The University of Virginia continues to expand its portfolio of carbon-free power-generation sources and achieve key sustainability targets with another partnership announced today with Dominion Energy.
Under a 25-year agreement, the University will purchase the entire output of a proposed 120-acre solar facility in Middlesex County. The solar facility, developed by Coronal Energy, will be constructed and owned by Dominion Energy. It will produce an estimated 15 megawatts of alternating current, or about 9 percent of the University’s electric demand.
The Middlesex County solar farm, called the UVA Puller Solar facility, joins the previously announced UVA Hollyfield Solar facility in King William County. In total, the two sites will produce 32 megawatts of solar energy, offsetting about 21 percent of the University’s electric demand.
“Once again, UVA is providing public sector leadership on carbon emission reduction and renewable power generation in Virginia,” Gov. Terry McAuliffe said. “This project, along with UVA’s Hollyfield and the Commonwealth’s Oceana Solar facilities, now means we are nearly halfway to achieving the 8 percent renewable procurement goal I set out in 2015. I look forward to working with other public universities to follow UVA’s lead and power their educational operations with renewable energy.”
Patrick Hogan, the University’s executive vice president and chief operating officer, cited the collaboration as an important element in the University’s well-established and growing portfolio of sustainability initiatives.
“Expanding renewable, solar energy in the mix of options the University of Virginia is using will make even bigger strides in our efforts to be efficient, green and sustainable,” Hogan said. “The University is pleased to be working with Dominion Energy in yet another venture.”
“The University of Virginia has been a vital partner as we continue to make significant progress in the development of renewable energy,” said Keith Windle, Dominion Energy’s vice president of business development. “The solar arrays across the commonwealth deliver clean energy for our customers, and the University plays a key role in that effort, as evidenced by how they put their commitment into action.”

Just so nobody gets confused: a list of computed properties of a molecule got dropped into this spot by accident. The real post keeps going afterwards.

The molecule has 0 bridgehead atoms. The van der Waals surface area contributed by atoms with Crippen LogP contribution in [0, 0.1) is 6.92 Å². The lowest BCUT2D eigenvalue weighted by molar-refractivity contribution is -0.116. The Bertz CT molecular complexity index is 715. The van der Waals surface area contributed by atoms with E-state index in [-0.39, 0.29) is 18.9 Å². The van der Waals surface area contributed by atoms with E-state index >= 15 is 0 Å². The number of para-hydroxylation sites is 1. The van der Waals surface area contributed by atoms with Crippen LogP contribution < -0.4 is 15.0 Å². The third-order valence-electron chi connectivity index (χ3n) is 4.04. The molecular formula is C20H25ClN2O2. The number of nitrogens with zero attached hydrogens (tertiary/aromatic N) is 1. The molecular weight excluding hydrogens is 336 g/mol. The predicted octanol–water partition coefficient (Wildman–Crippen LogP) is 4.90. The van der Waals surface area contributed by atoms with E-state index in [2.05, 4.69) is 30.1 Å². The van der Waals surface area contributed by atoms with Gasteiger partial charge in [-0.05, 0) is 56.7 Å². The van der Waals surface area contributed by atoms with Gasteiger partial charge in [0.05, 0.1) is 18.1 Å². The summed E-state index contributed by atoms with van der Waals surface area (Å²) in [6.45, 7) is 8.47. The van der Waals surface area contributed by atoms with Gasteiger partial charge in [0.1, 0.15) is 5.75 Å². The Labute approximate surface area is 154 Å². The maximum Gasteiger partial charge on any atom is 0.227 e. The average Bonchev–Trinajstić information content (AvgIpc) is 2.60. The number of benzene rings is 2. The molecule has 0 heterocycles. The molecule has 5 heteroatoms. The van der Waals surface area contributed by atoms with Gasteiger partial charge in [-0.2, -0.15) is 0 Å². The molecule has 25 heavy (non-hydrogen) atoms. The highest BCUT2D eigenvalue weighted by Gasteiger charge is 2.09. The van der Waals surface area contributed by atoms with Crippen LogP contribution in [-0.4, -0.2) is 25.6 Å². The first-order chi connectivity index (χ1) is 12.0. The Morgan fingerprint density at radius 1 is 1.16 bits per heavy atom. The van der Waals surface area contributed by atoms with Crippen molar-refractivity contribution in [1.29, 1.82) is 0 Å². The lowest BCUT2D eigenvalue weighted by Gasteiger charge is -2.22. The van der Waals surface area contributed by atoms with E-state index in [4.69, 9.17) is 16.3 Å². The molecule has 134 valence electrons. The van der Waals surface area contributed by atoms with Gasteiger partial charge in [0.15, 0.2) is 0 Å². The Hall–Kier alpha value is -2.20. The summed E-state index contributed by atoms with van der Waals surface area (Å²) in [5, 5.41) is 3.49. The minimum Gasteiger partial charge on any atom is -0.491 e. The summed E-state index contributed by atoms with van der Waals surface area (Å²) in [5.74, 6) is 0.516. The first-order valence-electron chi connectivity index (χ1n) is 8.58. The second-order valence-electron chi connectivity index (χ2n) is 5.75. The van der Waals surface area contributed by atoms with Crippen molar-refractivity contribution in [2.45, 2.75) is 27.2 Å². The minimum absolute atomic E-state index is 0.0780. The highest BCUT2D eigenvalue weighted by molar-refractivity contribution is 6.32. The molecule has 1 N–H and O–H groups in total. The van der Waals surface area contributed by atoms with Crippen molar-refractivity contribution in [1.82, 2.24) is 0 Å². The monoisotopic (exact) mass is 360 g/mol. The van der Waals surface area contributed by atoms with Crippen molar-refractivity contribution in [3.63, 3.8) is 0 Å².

The solar facility will enable the University to reduce its carbon footprint by more than 15,000 metric tons a year, as well as reducing more than 19 metric tons of nitrogen output, positioning UVA to meet key sustainability milestones. UVA has pledged to reduce its carbon and nitrogen footprints by 25 percent by the year 2025 below 2009 and 2010 levels, respectively. UVA is the first institution to calculate its nitrogen footprint and set a reduction goal.
Colette Sheehy, UVA’s senior vice president for operations, said the University has a successful track record on sustainability and energy conservation initiatives, and sees this second solar field as a means to help UVA reach its overall target.
UVA’s five-year Sustainability Plan, launched in April 2016, compiled new ideas, as well as feedback generated over several years, while building upon the University’s many existing initiatives, documents and accomplishments to continue to advance sustainability. It puts forth new and existing goals with more than 100 actions to move toward those goals as well as achieve a longer-term vision.
With the Facilities Management’s Delta Force program, which pursues deep energy savings, the University has reduced consumption in 51 of UVA’s most energy-intensive buildings, which constitute more than 4.6 million square feet of built space. This has contributed to a 10 percent reduction in overall building energy use intensity since 2010.
The UVA Puller Solar Facility was acquired as a development asset from Coronal Energy, a solar development company with regional headquarters in Charlottesville. The facility will feature approximately 58,800 solar panels, enough to power about 3,750 homes at peak output. Construction is slated to start in late 2017, with commercial operations occurring by the end of 2018.
“This project is particularly meaningful to a number of us on the team who call Virginia home,” said Kyle West, vice president for real estate for Coronal Energy. “We’re delighted to once again partner with Dominion Energy on a groundbreaking solar project, our third major success in the state together. There’s also a fair measure of school pride amongst the many UVA alums who work at Coronal, and who are proud to see our work advance the University’s impressive commitment to reducing the use of fossil fuels.”
Dominion now has announced 421 megawatts (alternating current) of large-scale solar facilities in Virginia under development or already in operation. This amounts to enough electricity at peak capacity to power more than 105,000 homes.